Who'd have thought murder and madness of "Macbeth" could become a black comedy set in a 1970s fast food diner? Who'd have imagined the three witches, who open the play with their ominous predictions, as pothead hippies with a Magic 8-Ball? Or Macduff, the general who swears revenge for his king's murder, as a police lieutenant played with deadpan delight by Christopher Walken? Who could have imagined TV sweetheart Maura Tierney ("Newsradio," "E.R.") would make such a deliciously conniving, yet sympathetically human, bitch-on-wheels Lady Macbeth?
Oh, pardon me. That would be Pat McBeth, wife of the most under-appreciated burger flipper at Duncan's Diner. Joe McBeth (James LeGros) -- "Mac" to his friends -- is a wage slave schmoe with what he thinks is a great lifetime ambition: To pitch his "revolutionary" vision of opening a drive-through window to his boss, who will be so impressed that he'll make Mac his new manager.
Continue reading: Scotland, Pa Review
After a hit as inventive and novel as last year's narrative-bending "Memento," following up with a remake of something as commonplace as a cop vs. killer cat-and-mouser might seem a step down for director Christopher Nolan. But "Insomnia" was an unusual story before he even got his hands on it.
The 1997 original from Norway starred Stellan Skarsgaard ("The Glass House," "Good Will Hunting") as a detective whose ongoing sleep disorder became a psychological burden while investigating the cryptic murder of a teenage girl above the Arctic Circle, during summer when the sun is up 24 hours a day.
In Nolan's remake, Al Pacino plays the cop as a graying, threadbare detective with still-sharp instincts who has been given an extra bag of metaphorical bricks to carry around: He's in Alaska helping with this murder case until the heat of an ugly Internal Affairs inquiry dies down in his native Los Angeles.
Continue reading: Insomnia Review
Essentially a formulaic John Grisham drama with shrinks instead of lawyers,"Instinct" is the kind of ostensibly cerebral project that attractsbig talent with challenging central characters, but ultimately never risesto the level of its stars because everything else is pure paint- by- numbers.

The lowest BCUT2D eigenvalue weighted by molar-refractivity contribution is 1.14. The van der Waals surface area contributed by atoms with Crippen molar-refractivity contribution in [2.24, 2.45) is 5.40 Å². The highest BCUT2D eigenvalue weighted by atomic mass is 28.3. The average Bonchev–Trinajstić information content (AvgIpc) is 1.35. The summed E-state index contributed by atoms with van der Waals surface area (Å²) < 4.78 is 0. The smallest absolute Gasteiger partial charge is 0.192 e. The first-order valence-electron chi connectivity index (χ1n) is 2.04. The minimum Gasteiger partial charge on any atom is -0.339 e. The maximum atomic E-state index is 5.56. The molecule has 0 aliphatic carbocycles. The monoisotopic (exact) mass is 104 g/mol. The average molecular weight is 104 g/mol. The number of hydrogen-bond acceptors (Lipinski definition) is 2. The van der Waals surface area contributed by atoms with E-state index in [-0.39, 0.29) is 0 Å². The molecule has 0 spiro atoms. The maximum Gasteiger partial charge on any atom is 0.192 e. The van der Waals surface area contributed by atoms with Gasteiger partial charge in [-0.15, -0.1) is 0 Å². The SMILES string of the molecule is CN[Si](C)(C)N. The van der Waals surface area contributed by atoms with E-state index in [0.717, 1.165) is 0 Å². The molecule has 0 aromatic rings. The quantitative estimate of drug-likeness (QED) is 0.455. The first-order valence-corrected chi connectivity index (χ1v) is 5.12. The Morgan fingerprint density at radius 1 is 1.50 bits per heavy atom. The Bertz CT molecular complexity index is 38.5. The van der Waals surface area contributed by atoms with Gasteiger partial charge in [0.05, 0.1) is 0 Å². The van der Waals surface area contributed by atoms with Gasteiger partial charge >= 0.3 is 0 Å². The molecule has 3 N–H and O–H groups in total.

It stars Anthony Hopkins as another caged and dangerousgenius (call him Hannibal of the Apes), an asylumed primatologist accusedof murdering a pair of poachers in Rwanda two years after abandoning humanexistence to live among a clan of African mountain gorillas.
Continue reading: Instinct Review
"Welcome to Mooseport" is a fusty, rusty, laugh-track-lame comedy about two petty, immature men running for mayor of the same stereotypically idyllic small town and vying for the affections of the same apparently undiscriminating small-town woman.
One of them (an unusually humdrum Gene Hackman) is the newly termed-out President of the United States, who has retired to the little Maine burg and enters the race as a PR stunt that goes awry. The other (torpid TV star Ray Romano) is a plumber who owns the local hardware store and hasn't the backbone to commit to anything -- and yet he's persuaded to run for office. Or so we're told. Even though it's pivotal to the plot, this cajoling takes place off-screen for no good reason.
But the rivals' stations in life hardly matter since, once you get past the screenplay's fresh paint, these two guys are the same stale, odious, infantile jerks that have been pawned off as Everyman heroes in every other ill-conceived comedy from the last 20 years.
Continue reading: Welcome To Mooseport Review